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'Bring Your Own Network': More Security Risks Than BYOD?

The advantages and security risks of Bring Your Own Network, or BYON, don't just apply to the personally-owned devices of workers, but potentially corporate-owned ones, too. Not everyone agrees, though.

The difference between newfangled buzzword and accepted industry term is totally subjective. Maybe this isn't the best example, but I once wrote a story where I mentioned VCs in passing. The copy editor asked me why I was writing about the Viet Cong.

On the other hand, thanks to Facebook and Twitter, esoteric jargon can become totally mainstream in no time. Think of BYOD. Or Honey Boo Boo.

Bring Your Own Network, or BYON, looks set to become as (in)famous as BYOD, at least judging by the amount of (negative) attention it received in its first month.

BYON describes how the number and variety of networks and cloud services accessed by mobile workers, often at the same time, is exploding, just as the number and variety of mobile devices carried by employees exploded as the result of BYOD.


"[BYON] allows people to run applications in three different cloud-based environments at one time because they're on their own network, they're on a network that they contracted with and they're on the corporate network," an intellectual property lawyer, Jim Kunick, told Computerworld.

For instance, a worker could be downloading confidential corporate data from a public cloud hosting site like DropBox on his tablet while logging into their corporate network and sharing a public Wi-Fi hotspot with his co-workers.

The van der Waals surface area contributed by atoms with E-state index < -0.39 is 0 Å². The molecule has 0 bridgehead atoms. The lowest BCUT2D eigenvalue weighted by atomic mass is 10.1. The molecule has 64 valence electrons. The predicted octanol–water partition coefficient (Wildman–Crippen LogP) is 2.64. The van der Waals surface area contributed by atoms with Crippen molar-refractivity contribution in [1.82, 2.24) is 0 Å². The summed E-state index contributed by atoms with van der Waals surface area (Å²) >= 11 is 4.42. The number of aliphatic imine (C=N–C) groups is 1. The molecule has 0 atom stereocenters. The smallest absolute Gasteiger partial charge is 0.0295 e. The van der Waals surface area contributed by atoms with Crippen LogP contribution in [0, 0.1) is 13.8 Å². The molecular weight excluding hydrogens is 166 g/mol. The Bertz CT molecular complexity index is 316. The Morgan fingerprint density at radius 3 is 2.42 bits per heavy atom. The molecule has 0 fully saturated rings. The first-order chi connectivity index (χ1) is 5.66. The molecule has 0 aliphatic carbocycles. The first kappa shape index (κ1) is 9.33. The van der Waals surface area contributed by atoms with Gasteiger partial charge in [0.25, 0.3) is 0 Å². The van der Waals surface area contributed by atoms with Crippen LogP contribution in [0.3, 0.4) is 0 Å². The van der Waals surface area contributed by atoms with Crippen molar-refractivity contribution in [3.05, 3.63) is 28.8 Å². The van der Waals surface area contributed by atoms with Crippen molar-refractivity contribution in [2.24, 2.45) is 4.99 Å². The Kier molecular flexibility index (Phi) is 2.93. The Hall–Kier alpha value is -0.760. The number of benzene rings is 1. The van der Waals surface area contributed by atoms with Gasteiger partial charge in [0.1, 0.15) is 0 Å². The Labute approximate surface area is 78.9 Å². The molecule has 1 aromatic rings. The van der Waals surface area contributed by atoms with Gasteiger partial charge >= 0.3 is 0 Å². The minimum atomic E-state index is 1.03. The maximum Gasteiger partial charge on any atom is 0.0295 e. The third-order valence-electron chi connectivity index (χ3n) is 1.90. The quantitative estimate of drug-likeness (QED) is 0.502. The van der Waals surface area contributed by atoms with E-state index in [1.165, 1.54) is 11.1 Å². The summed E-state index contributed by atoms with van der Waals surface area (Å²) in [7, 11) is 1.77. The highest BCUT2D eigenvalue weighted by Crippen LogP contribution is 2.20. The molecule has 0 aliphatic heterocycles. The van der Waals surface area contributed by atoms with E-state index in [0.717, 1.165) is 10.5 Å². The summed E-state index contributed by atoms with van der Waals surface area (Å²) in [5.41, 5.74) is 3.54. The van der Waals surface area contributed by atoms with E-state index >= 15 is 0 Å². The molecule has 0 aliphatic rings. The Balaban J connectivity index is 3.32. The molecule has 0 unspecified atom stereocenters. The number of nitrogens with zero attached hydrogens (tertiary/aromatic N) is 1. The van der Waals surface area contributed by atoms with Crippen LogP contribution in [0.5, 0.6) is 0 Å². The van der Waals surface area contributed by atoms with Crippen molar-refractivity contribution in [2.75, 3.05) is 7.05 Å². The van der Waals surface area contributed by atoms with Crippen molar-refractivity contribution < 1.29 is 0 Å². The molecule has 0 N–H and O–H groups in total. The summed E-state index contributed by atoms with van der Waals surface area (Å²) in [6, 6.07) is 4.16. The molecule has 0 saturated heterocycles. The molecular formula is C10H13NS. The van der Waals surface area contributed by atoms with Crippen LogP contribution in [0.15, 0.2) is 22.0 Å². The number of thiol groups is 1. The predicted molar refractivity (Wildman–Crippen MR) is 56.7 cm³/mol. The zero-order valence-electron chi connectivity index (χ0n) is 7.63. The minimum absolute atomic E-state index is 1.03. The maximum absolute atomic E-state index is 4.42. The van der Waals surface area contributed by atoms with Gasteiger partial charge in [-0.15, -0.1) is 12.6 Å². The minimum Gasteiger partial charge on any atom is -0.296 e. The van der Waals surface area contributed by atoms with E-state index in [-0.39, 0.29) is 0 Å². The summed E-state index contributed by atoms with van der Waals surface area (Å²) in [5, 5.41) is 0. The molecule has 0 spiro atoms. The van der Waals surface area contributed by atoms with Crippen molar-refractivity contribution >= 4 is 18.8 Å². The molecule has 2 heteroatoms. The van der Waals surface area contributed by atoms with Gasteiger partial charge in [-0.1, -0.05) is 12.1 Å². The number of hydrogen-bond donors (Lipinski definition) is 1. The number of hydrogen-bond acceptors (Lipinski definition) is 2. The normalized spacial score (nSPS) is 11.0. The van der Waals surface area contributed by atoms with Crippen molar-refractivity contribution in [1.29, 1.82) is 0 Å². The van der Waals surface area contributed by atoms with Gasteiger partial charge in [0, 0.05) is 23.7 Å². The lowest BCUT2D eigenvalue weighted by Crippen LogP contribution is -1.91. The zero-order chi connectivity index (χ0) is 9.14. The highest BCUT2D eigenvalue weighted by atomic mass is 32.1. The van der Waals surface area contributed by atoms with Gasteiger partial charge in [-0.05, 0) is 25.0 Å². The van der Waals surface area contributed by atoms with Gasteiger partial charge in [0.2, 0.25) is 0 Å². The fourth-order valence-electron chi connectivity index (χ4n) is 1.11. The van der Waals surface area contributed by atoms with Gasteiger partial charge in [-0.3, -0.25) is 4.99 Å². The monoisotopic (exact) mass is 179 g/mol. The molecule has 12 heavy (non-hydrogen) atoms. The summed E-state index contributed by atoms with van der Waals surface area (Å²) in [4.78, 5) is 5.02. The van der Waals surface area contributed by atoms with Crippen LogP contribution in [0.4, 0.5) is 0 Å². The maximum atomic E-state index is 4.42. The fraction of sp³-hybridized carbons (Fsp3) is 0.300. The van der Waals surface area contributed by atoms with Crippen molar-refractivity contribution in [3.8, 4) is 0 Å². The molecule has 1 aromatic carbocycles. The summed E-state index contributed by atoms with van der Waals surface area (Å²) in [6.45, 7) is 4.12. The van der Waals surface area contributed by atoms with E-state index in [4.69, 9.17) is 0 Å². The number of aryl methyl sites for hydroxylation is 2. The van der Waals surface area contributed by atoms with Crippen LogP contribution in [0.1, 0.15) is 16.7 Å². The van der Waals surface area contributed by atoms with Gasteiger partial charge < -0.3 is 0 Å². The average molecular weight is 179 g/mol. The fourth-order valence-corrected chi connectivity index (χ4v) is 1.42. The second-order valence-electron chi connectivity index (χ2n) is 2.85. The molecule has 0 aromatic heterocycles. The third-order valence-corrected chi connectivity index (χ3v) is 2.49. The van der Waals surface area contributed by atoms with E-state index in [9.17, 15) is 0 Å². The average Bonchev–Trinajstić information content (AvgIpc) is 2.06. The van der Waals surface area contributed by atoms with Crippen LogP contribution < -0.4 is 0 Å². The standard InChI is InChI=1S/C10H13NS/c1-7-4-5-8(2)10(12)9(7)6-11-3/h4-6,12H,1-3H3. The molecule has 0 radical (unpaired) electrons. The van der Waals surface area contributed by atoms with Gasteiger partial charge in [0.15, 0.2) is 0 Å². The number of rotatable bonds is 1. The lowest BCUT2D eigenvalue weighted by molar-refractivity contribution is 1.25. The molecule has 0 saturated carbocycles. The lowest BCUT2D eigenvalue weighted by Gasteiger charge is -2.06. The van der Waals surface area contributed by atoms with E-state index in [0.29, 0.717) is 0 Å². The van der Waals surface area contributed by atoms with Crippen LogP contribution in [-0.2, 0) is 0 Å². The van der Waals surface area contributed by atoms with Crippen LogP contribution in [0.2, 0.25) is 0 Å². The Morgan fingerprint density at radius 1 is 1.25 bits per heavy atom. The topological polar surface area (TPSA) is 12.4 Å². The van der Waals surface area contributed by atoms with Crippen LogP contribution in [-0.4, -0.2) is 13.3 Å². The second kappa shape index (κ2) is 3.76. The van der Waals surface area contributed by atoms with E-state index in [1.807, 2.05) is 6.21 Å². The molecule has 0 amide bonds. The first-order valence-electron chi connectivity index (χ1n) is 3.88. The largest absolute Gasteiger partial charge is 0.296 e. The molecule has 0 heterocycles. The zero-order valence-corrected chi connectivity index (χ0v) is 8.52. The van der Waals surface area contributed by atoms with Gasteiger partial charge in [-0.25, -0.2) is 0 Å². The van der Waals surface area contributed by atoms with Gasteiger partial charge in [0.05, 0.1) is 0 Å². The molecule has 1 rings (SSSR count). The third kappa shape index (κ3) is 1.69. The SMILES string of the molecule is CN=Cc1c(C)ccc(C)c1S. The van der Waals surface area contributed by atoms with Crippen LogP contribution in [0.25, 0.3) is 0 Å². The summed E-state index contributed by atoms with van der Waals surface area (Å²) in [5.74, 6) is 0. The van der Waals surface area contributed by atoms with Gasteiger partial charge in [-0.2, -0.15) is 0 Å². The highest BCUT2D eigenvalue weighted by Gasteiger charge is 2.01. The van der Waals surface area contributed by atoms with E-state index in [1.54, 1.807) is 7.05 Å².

All of this, especially the popularity of public cloud storage sites like DropBox and, puts corporate data and apps that once resided safely behind the corporate firewall at new risk to malware or hackers.

"The network thing blows this up completely, because it takes the data out of the network the company protects," he said. "There's no way to ensure the security of that data. People are running corporate apps and processing corporate and client data using networks that may or may not be secure.”

Also read this piece about BYON in Network Computing.

Bring Your Own…Neurosis?

But is BYON as bad as it’s made out to be?

Chris Witeck, senior director of product marketing at remote access provider iPass, says there are many steps you can take to make sure devices aren't vulnerable.

 “You can protect them by making sure you don’t allow any unauthorized access,” he said. “Then, the chance of getting access to data becomes slim to none.”

 (Interestingly, iPass has been trying to define BYON to describe when remote or traveling workers "bring" wireless Internet access with them through a global Wi-Fi network such as iPass and its 150,000 hotspots, rather than rely on free Wi-Fi hotspots or potentially-flaky cellular coverage. See their white paper here.)

Policies as described by Witeck can be created using mobile device management (MDM) software, says Amit Pandey, CEO of mobile device security vendor, Zenprise.

“If you manage data access properly and have the right protections in place for your sensitive data, you can mitigate that risk,” he said.

Others, like John Thielens, chief security officer for Axway, a provider of secure communications software, point to new alternatives to combatting the risks of BYON, “whether it be new approaches to firewalls and network security, new approaches to identity management, desktop virtualization, content classification or big data analytics for security or SLAs.”

He says that the bigger risk with BYON is that as with BYOD, IT departments become afraid and attempt to reject it.

 “The risk in asking whether the trend toward more departmental or decentralized IT consumption causes security risks is that IT steps in and says ‘no’ in the name of security,” he said. “Security, and other forms of corporate policy, are part of what distinguishes enterprise IT from consumer IT – but the need for IT to innovate is greater than ever in the face of BYON, BYOD, etc.” 

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